Lacking significant support from family, then-high school student Amanda Parris didn’t believe college was an option. But her enrollment in a dropout prevention program led to night classes at a local community college and awakened a desire to give back to others.
“I am a guidance counselor and a teacher, den mother, referee, and confidant. I am a newspaper reporter, editor, and printer. I am a public relations man, chauffer, and pawn shop operator. I am also a scribe, medic, friend, buddy, and informer. I’m the low man on the totem pole, but the buck stops with me. I’m the middle man between Corpsman and staff, between staff and staff, and between Corpsmen and Corpsmen.”
I wrote that paragraph almost 50 years ago, along with William “Tex” Arnold and Ed Nungesser, after my assignment to the nation’s first Job Corps Center, Camp Catoctin, located in the piney woods just up the hill from the Presidential Retreat at Camp David, in a former Civilian Conservation Corps camp in rural western Maryland.
As Christina Bodison navigated a demanding course load at Howard University, the former biology major actively searched for ways to be of service to others. First, she mentored high school students during an alternative spring break program in Detroit. Then, she researched HIV, AIDS, and the socioeconomic factors that bar access to health care. All of this compelled Christina to join the AmeriCorps VISTA program and the fight against poverty.
Today Americans are remembering the legacy of President John F. Kennedy on the 50th anniversary of his assassination. Many in the national service family were inspired by his life, and his legacy lives on through AmeriCorps VISTA, one of the anti-poverty programs he envisioned before his untimely death.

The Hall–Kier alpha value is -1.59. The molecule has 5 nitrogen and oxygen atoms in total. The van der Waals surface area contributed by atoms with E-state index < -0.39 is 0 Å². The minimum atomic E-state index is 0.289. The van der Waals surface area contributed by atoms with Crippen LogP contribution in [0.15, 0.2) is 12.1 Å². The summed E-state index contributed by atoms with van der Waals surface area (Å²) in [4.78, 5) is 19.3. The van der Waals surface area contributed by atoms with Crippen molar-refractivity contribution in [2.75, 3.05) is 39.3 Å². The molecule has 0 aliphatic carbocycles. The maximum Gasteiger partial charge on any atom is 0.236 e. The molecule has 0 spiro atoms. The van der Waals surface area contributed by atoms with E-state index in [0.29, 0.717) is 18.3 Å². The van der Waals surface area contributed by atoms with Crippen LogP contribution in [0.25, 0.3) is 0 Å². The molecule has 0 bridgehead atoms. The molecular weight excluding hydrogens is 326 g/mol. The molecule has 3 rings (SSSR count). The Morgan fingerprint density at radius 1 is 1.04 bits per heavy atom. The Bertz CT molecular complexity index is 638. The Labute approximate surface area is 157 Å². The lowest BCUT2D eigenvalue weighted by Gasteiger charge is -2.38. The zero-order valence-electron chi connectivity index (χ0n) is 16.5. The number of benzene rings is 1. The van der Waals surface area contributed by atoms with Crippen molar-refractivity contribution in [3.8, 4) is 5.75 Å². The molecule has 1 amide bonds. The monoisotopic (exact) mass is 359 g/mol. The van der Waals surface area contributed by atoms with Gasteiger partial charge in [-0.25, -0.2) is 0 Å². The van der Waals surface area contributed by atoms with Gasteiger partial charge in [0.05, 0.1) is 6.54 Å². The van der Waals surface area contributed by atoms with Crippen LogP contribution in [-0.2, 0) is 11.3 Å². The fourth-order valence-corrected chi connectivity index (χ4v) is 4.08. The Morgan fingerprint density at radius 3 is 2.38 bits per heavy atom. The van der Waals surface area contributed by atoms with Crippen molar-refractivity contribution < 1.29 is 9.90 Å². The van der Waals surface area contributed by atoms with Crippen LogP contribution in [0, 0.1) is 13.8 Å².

In Gen. George Washington’s farewell orders to the Continental Army, he encouraged the soldiers who united in battle to not only maintain their bond as a “patriotic band of Brothers” but to carry forward the virtues they had learned during military service when they returned home. His wisdom still rings true today, as we see example after example of our soldiers continuing to serve their communities after their military commitments end.
National service comes in many shapes and sizes. Tens of thousands of men and women answer the call to join the Armed Forces each year, and quickly find themselves inundated with the unique demands and expectations of their respective military branches. Many others choose to serve via Peace Corps or AmeriCorps programs, which offer their own unique challenges, not dissimilar from the military. I have had the unique experience of serving in both and have come to believe in the value of both.
He spent 10 years stationed in Fort Bragg, NC; two years in Italy; and more than one year in Iraq. Now his service continues here, on the homefront, as he helps save lives and rebuild communities.
When Hurricane Sandy struck the East Coast last year, areas that rarely saw a storm of that magnitude discovered what it was like to live through a disaster. Experiences like this reinforce what it really means to say that we’re all in this together.
Last week, Veronica Boda returned to her Brigantine, NJ, home to pick up her favorite blankets. This weekend, she’ll go back to sort through winter clothes. Veronica is one of many survivors of Hurricane Sandy still struggling to adjust to life after last year’s storm.
One year ago, Hurricane Sandy left a trail of destruction in its wake across six states, doing the most damage in heavily populated areas of New Jersey and New York. The recovery that followed – and even continues to this day -- required a massive response and thousands of national service members joined their fellow Americans to answer the call for help.
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